Monday Musings-Pet Peeve

We all have them. In real life, in business life, in school life, so why would knitting life be any different. My biggest pet peeve? Haven’t really ranked them, but the one that is peeving me right now is yarn classification. Besides the fact there is no universal code, yes, there is now some number thing going on, but not every company adheres to it. Between American, European, and who knows what other countries, we have a plethora of ways to class yarn weights. Thankfully there are guides that try to explain and compare between measuring systems. But that’s not really what I am talking about.

I am peeved that what one company determines is a sport weight to be knit on a size 5US, another company deems a similar yarn to be a DK to be knit on a size 6. Now, really? The fact that Sirdar suggests a size 6 for their DK weight yarn escapes me. The fabric it produces, for me, is so sloppy. I probably prefer my knit fabric to be a bit more dense than others, but the difference to me is a gapping hole.

I just finished a hat with stranding that is made from Brown Sheep nature Spun Sport. They suggest a US5. I used a US4 and even that was too loose. Sure, I got a lightweight fabric, not too heavy for baby’s head. But then a gentle breeze will blow right through it. And the puckers this mismatch of weight and needle produces is yuck. I am used to stranding needing a little blocking to straighten out. For this fabric there was no way a little blocking would do the trick.

I know everyone’s gauge is different, but I am not talking about getting the gauge suggested. I am talking about the suggested gauge being a very loose gauge. For example, Noro Silk Garden is suggested 18-20 sts on a US7-8. I made a sweater with the yarn and the suggested needle size of a US9, to achieve the gauge needed. The silk content and loose gauge ended up lengthening the sleeves so much I had to rip back and refinish them. And then they grew again! I don’t even think a US7-8 is small enough for this yarn. I know it’s thick/thin, but it’s really not all that thick.

I guess my question is, how do they determine these gauges? Is there some knitter who takes the yarn and uses different needles and then says, here’s the gauge. Do they crank out fabric with a knitting machine? Is it solely based on the WPI? It can’t be the thinness of the fiber. Mohair anyone? Core fiber thin as lace weight, but the fluff demands a larger needle.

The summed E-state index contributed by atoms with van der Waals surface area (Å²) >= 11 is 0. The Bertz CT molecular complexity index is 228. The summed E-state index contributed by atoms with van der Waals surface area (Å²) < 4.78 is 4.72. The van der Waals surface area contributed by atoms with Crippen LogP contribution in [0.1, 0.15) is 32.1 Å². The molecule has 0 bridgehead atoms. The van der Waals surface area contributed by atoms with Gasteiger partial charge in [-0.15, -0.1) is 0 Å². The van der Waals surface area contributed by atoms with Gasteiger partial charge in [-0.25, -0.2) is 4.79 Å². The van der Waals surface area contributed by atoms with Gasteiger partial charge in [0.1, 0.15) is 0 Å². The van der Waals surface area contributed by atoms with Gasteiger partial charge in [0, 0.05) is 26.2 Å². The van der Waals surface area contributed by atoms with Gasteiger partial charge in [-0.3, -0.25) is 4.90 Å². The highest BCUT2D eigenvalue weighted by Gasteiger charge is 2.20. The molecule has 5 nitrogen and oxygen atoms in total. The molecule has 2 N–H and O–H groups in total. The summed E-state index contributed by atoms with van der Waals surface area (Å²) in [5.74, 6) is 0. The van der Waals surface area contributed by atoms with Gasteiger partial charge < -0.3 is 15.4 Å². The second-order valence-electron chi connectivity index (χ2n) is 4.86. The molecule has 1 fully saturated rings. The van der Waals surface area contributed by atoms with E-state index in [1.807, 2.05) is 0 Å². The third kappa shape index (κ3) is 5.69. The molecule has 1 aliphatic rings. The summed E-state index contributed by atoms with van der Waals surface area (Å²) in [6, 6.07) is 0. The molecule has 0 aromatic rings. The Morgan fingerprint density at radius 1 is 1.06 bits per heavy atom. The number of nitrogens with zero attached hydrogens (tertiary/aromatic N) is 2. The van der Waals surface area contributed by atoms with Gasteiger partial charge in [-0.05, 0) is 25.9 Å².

The nice thing is, I can accommodate and change up the needles and gauge and still get the sizing I want with math. But it’s so frustrating to already go down a needle size as a rule and then not even have that work. Again, I am not talking being unable to match gauge, I am saying their suggested gauge seems off to me.

Am I the only one who has this issue?

In unrelated news, Happy Birthday to Hubster!!! He’s just a young chick, I have to subtract 6 from my age to remember how old he is. Yes, I’m such a cougar! NOT.


4 thoughts on “Monday Musings-Pet Peeve

  1. I’m not sure how yarn companies determine what gauges to put on their labels, but at least with handspun yarns people suggest folding the yarn in half and finding the hole through which the yarn fits nicely (on a needle gauge) to determine which size needles to begin swatching with. Truthfully, I never look at the needle/gauge suggestions on yarn balls or company websites. When I’m substituting yarn for a pattern I take a look at the details of the yarn the designer used: fiber content, # of plies (if I can tell), weight, and yardage and I find something in my stash that is similar. The most important measure, in my mind, is the yardage divided by the weight. Say that the worsted weight yarn called for in a pattern is 200 yards/4 oz. That’s 50 yards/oz. But I have a worsted weight yarn in my stash that is 270 yards/4 oz. That’s closer to 68 yards/oz, which tells me that the yarn I have in stash is thinner than the pattern calls for (more yards per oz) so even if I obtain the same gauge on the same needles, the fabric will likely look and feel different (probably hole-ier and flimsier). I hope that helps!

  2. It does drive me nuts that companies are all different. You are right about some yarns growing no matter what size needle you use. I agree that there needs to be one unit of measure across the industry. It would make things a lot easier for consumers.

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